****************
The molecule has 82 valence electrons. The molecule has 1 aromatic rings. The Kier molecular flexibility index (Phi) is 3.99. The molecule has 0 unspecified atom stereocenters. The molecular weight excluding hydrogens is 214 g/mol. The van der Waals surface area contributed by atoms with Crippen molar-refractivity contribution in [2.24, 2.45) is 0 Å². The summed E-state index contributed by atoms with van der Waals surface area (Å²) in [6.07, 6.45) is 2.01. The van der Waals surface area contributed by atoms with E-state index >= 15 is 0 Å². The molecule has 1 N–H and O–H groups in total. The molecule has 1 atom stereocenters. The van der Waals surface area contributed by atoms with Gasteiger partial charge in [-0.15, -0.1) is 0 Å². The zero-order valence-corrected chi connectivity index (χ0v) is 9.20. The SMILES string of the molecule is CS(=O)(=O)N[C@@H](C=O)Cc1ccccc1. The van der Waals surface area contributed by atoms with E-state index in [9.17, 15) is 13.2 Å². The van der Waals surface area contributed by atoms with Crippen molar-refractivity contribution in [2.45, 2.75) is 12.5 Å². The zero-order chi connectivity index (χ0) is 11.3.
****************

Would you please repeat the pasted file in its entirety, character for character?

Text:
The molecule has 82 valence electrons. The molecule has 1 aromatic rings. The Kier molecular flexibility index (Phi) is 3.99. The molecule has 0 unspecified atom stereocenters. The molecular weight excluding hydrogens is 214 g/mol. The van der Waals surface area contributed by atoms with Crippen molar-refractivity contribution in [2.24, 2.45) is 0 Å². The summed E-state index contributed by atoms with van der Waals surface area (Å²) in [6.07, 6.45) is 2.01. The van der Waals surface area contributed by atoms with E-state index >= 15 is 0 Å². The molecule has 1 N–H and O–H groups in total. The molecule has 1 atom stereocenters. The van der Waals surface area contributed by atoms with Gasteiger partial charge in [-0.15, -0.1) is 0 Å². The zero-order valence-corrected chi connectivity index (χ0v) is 9.20. The SMILES string of the molecule is CS(=O)(=O)N[C@@H](C=O)Cc1ccccc1. The van der Waals surface area contributed by atoms with E-state index in [9.17, 15) is 13.2 Å². The van der Waals surface area contributed by atoms with Crippen molar-refractivity contribution in [2.45, 2.75) is 12.5 Å². The zero-order chi connectivity index (χ0) is 11.3.